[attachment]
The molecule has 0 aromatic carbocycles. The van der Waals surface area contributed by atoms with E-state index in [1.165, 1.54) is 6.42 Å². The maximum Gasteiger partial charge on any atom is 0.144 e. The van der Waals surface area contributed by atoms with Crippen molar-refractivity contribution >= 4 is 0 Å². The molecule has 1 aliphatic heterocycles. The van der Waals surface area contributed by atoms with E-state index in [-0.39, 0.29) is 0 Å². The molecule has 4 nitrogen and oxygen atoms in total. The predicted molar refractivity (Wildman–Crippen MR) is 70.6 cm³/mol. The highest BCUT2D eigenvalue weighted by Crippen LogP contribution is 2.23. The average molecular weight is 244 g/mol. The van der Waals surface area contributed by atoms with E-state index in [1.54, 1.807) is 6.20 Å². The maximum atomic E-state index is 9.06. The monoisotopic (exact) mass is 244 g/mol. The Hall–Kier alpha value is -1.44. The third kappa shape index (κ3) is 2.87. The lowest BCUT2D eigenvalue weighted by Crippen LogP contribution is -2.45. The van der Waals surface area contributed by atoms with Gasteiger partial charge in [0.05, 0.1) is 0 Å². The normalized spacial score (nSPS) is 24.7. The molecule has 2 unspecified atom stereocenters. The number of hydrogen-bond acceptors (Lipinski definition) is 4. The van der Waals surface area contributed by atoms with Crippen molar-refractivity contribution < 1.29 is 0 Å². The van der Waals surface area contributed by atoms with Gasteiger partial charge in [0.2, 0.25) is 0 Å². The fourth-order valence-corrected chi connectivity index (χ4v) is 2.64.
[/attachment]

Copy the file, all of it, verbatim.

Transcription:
The molecule has 0 aromatic carbocycles. The van der Waals surface area contributed by atoms with E-state index in [1.165, 1.54) is 6.42 Å². The maximum Gasteiger partial charge on any atom is 0.144 e. The van der Waals surface area contributed by atoms with Crippen molar-refractivity contribution >= 4 is 0 Å². The molecule has 1 aliphatic heterocycles. The van der Waals surface area contributed by atoms with E-state index in [-0.39, 0.29) is 0 Å². The molecule has 4 nitrogen and oxygen atoms in total. The predicted molar refractivity (Wildman–Crippen MR) is 70.6 cm³/mol. The highest BCUT2D eigenvalue weighted by Crippen LogP contribution is 2.23. The average molecular weight is 244 g/mol. The van der Waals surface area contributed by atoms with E-state index in [1.54, 1.807) is 6.20 Å². The maximum atomic E-state index is 9.06. The monoisotopic (exact) mass is 244 g/mol. The Hall–Kier alpha value is -1.44. The third kappa shape index (κ3) is 2.87. The lowest BCUT2D eigenvalue weighted by Crippen LogP contribution is -2.45. The van der Waals surface area contributed by atoms with Gasteiger partial charge in [0.05, 0.1) is 0 Å². The normalized spacial score (nSPS) is 24.7. The molecule has 2 unspecified atom stereocenters. The number of hydrogen-bond acceptors (Lipinski definition) is 4. The van der Waals surface area contributed by atoms with Crippen molar-refractivity contribution < 1.29 is 0 Å². The van der Waals surface area contributed by atoms with Gasteiger partial charge in [0.2, 0.25) is 0 Å². The fourth-order valence-corrected chi connectivity index (χ4v) is 2.64.